Pinot Grigio from juice pail, few questions on crazy numbers

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Stressbaby

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In a nutshell:

6gal Pinot Grigio juice bucket from CA, started last fall
Original numbers pH 3.01, TA 0.80%, 1.088.
No adjustments, QA 23, went to 1.006 in 7 days, to carboy where it went dry and quiet.

I've treated this wine very gently; racked just twice, it's now clear and it smells and tastes fantastic. Taste-wise, it's done.

The numbers now TA 0.82% (8.2ml of 0.2N NaOH to get 15ml wine to pH 8.2), pH 2.54 and I still need to cold stabilize this wine.

The numbers seem crazy, right? I've recalibrated the pH meter multiple times and checked my other wines, all comfortably 3.2-3.5 range. I've checked this wine several times, and it has never been above 2.7.

I'm not sure where to go with this wine. If I bottle it I'm afraid I'll have diamonds in the bottle. I considered KHCO3, then cold stabilizing, but not sure what my target is pH-wise. I also considered cold stabilizing then just tweaking with KHCO3 to taste. Thoughts welcome here, thanks in advance.
 

Julie

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PH should be around 3.1 and 3.45. I would definitely cold stabilizing. Also, not sure if you should but I have in the past, add some tannins.
 

salcoco

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do a bench trial.just take one bottle and cold stabilize in frig and see if you have any benefit. if it taste fine why worry that the numbers may not jive.

also adding tannin do bench trials don't risk whole batch while you experiment to find the right solution if any is really required.

rereading your state of wine have you degassed the wine. may have carbonic acid from co2 skewing numbers.
 

Stressbaby

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Thanks for the replies.
I haven't actively degassed but this wine is 7 months old and doesn't seem fizzy at all.
I'm leery about leaving 1 bottle worth of headspace, so what I may do is rack it over to a 5g and 2 0.5gal and do the bench trials on those 0.5g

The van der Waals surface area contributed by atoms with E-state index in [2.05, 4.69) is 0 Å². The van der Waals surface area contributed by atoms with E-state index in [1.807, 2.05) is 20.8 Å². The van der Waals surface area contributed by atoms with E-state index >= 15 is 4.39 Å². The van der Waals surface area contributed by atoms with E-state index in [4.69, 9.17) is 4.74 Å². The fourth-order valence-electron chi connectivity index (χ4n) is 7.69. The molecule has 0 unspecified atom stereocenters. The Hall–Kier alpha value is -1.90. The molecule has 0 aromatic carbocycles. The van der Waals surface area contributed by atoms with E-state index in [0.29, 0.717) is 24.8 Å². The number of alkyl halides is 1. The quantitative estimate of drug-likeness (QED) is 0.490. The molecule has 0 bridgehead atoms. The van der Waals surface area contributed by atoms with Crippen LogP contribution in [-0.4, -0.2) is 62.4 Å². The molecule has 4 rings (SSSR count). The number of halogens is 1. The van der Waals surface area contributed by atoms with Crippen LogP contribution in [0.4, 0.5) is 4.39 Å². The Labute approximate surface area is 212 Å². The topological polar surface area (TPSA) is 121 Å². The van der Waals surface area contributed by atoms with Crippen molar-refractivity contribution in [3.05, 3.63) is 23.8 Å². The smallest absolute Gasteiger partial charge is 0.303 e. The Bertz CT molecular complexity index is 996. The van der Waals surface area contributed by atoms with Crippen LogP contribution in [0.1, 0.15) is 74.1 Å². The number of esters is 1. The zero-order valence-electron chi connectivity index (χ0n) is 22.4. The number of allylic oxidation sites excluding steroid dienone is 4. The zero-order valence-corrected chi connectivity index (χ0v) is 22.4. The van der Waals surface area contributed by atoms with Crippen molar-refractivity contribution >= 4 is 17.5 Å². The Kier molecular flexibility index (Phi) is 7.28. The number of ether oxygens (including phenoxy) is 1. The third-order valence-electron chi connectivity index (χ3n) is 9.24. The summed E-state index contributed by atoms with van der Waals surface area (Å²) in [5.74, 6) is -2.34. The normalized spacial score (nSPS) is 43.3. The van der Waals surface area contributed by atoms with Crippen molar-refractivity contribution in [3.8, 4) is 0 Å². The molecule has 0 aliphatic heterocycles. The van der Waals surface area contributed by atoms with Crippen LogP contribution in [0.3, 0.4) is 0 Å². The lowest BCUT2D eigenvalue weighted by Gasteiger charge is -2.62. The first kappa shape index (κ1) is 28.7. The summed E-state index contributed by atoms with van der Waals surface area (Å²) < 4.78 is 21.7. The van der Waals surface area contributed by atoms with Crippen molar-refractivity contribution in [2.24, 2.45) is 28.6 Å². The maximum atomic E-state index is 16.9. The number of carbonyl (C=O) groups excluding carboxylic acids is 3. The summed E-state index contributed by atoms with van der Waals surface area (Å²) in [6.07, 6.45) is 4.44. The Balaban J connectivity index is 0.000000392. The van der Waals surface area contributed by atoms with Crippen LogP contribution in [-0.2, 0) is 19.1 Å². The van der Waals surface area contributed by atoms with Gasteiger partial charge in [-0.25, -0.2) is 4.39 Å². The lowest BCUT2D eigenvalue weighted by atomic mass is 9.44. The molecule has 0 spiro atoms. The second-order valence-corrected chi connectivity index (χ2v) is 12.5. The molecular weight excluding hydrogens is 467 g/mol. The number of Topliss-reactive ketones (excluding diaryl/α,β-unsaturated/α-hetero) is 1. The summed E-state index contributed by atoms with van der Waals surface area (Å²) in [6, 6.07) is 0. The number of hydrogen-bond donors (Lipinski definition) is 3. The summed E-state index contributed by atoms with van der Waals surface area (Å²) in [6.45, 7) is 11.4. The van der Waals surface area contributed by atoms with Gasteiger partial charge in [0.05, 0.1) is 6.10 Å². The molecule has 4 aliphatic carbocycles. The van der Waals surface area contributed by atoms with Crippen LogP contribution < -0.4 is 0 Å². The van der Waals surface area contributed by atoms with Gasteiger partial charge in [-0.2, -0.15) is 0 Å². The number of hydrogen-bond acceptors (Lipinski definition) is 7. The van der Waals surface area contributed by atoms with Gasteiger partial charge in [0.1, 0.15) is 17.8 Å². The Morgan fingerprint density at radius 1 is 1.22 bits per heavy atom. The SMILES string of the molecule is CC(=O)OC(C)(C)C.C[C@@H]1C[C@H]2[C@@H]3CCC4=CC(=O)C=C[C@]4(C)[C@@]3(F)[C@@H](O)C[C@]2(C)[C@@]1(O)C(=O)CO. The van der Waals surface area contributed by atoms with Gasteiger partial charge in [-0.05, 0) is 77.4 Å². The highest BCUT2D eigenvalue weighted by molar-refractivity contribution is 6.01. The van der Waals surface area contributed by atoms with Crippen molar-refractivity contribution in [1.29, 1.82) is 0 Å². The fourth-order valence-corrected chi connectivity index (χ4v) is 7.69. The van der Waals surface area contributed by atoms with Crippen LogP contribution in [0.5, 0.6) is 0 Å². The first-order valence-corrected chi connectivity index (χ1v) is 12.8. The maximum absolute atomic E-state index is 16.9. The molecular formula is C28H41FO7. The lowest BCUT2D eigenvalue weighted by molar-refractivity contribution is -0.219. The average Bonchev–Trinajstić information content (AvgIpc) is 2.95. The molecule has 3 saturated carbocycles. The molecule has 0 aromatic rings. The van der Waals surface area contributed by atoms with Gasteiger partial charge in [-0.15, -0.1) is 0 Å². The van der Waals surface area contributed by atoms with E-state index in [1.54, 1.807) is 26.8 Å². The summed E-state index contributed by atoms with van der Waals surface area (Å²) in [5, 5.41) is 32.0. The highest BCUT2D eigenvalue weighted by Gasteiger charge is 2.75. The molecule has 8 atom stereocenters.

Ron0126

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rereading your state of wine have you degassed the wine. may have carbonic acid from co2 skewing numbers.

Could it also be a high citric acid number? I'm far from knowledgeable on this so just asking.
 

salcoco

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the ph value is off all acid in the wine. citric acid would be a contributor. but your TA number and your ph number do not match. the ta is a measure of the tartaric acid, the ph is of all acids.

the Ph of 2.53 would normally give you a ta value of 1.0% or better.

back to one of my comments if it taste great forget the numbers full speed ahead.
 

ceeaton

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I agree with @salcoco , if it tastes good, it's good to go. I did two PG buckets last Spring (2016), over adjusted a bit adding too much tartaric acid (have since replaced my pH meter). I liked it but my wife didn't, too acidic (pH was still around 3). If you like how it tastes and you are the main consumer, go for it. Pinot Grigio needs good acidity to cut through many of the foods you pair it with.

You could do what I did. I had two 6 gallon buckets. I cold stabilized one, let the other one ride and bottled. The bottled one is coming around and if I don't tell my wife it is the "acidic" one, I never here a complaint, and the bottle gets emptied (and not by me). Can't tell you what the cold stablized one tastes like, but I do plan on racking it off the crystals today and will try it out. FYI, my pH's were 3.01 and 3.04 with a TA of 8.4 g/L and 8.1 g/L. No clue what the stabilized one is measuring, but I'll edit this post and add that sometime today, if I remember, getting older and the grey matter is getting smaller.
 

Johnd

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the ta is a measure of the tartaric acid, the ph is of all acids.
Not to be overly critical, but TA is actually the measure of all of the titratable acids within your wine / must, not just the tartaric acid.
 

salcoco

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The titratable acidity is expressed as grams of tartaric acid per 100 ml. you are correct it is a measure of all of the acids just expressed as stated.my bad.
 
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